Christine Harrington is The Savvy Sales Lady. She is a facilitator for Peak Performance Mindset workshops and a personal sales coach who helps sales professionals develop and improve their sales performance.

How to Make Success a Habit

By Jamie Crosbie

When you hear the term “a peak performance mindset,” you may naturally think about NFL football players, steely-eyed fighter pilots, nationally-known sales gurus, or the CEOs of Fortune 500 companies.

Maybe it works for “them”…but they are gifted or talented stars, powerful, rich, or fill-in-the-blank – and you feel you have nothing in common with them.

While it is true that many successful athletes and top sales performers use mental techniques to boost their performance, like most skills, it can be learned. Here’s how.

Use Your Mind to Change Your Mind   

It is true that some people may be more initially gifted in one area or another. It is equally true, though, that they have simply practiced more. A person may be gifted in sports, for instance, but they are unlikely to move into professional status unless they couple that desire with practice. It is not just talent, but drive and relentless practice that move us forward.

Daytime television is famous for its love of makeover shows. Some fashion-challenged person is carefully made over, giving them a new look. They may have gone in wearing oversized tee shirts and baggy sweats, but they come out looking more like runway models. Think of developing a peak performance mindset as a mental makeover that changes your life – from the inside out.

Mental Pathways

Scientists exploring the depths of this changeability call it “neuroplasticity.” It means the structure of the mind is like plastic – more malleable than rigid, welded-in-place iron girders that cannot be changed. Many studies have consistently shown that reframing the way you think about circumstances and challenges activates new neural connections. As it turns out, neurons form cerebral shortcuts, building stronger and stronger connection the more often they are used, until they become the default setting.

In a way, they are like rabbit trails; the more times you mentally walk through a given scenario, the more tramped down the path becomes – and the more likely you are to use that path again. It does take effort at first, but, as you learn the skills, it becomes easier and easier to change the way you process information and respond.

The Power of Not Yet versus a Final Grade of F

In one study, described in The New York Times, many students in the Harlem school districts consistently saw poor grades in many areas. At first, some children in the program were so unfocused they were unable to even hold a pencil correctly. After mindset training, however, they were able to see challenges not as dead ends or failures but as a progression to something more.

This is more than a glass-half-empty or glass-half-full mindset; it is a realization that the glass is, and always will be, refillable.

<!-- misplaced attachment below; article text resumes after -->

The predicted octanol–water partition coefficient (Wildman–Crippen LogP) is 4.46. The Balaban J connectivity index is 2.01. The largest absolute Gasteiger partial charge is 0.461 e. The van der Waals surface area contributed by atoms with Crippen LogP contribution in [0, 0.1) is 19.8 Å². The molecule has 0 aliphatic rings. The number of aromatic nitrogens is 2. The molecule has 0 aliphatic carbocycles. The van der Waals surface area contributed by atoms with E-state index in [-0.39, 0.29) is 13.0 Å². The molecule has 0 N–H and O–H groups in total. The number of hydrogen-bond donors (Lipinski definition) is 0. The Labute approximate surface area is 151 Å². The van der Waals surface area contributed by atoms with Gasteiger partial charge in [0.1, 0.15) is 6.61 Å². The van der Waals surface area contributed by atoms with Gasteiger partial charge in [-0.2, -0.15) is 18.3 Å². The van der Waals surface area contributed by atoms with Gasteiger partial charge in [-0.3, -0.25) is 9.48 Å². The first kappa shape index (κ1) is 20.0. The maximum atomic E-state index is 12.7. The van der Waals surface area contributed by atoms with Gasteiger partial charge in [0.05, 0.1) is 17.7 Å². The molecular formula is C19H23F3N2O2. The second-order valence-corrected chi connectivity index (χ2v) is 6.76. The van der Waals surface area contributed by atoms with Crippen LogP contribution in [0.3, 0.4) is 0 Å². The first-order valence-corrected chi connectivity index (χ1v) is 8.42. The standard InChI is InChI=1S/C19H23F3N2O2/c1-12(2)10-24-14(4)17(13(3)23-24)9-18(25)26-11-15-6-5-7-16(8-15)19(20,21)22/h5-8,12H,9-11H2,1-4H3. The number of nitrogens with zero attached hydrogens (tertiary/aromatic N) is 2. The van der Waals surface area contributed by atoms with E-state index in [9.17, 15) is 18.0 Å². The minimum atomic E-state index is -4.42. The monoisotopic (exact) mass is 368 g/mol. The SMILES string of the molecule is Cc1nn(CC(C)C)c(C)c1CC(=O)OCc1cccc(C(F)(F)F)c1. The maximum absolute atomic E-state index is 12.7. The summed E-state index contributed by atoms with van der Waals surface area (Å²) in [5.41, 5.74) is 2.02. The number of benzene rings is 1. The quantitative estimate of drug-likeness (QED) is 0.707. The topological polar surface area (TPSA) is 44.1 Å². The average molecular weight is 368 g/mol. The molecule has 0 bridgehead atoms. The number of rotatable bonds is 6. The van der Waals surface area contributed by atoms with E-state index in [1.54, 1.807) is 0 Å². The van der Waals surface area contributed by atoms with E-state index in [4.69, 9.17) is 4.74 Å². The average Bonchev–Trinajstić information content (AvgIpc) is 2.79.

They were taught that setbacks and failure were more like speed bumps than actual failure. When, for instance, seniors who were required to pass certain tests and classes were given a “not yet” grade rather than an “F,” they were able to repair bad grades with tests; they progressed faster. The results? The very same students who could not hold a pencil, much less read, started breaking academic records as they grew – scoring higher and higher in national and state tests, moving past the 95th percentile.

As a sales professional, you know you sometimes have to grind through a tsunami of contacts, searching over and over until you hit the sweet spot and clinch the sale. Afterwards, the same treadmill starts up again, and you move through the entire process again. Successful salespeople accept this as part of the process.

They know it really is a numbers game and that you may have to knock on 1,000 doors before winning the prize. Or, fate may seem to take a liking to you, and you need to knock only on 100 before hitting a career-making hot-streak. Either way, seeing challenges as a launch point rather than an endpoint can help you push through the down times. You have to be willing to reframe things so failure is merely a “not yet” rather than a permanent failing grade. When you can do that, you develop success as a habit.

Jamie Crosbie is CEO and founder of ProActivate, LLC, and has 20 years of experience in sales leadership and the talent acquisition industry. A certified Peak Performance Mindset trainer, Jamie helps companies of all sizes increase their sales productivity by training them to think – and therefore act – differently. Contact her today to learn more – or 214/720-9922.  

Seven Daily Habits to Quickly Crush Your Negative Thoughts

By Christine Harrington

The late, great Jim Rohn said: “Motivation alone is not enough. If you have an idiot and you motivate him, now you have a motivated idiot.”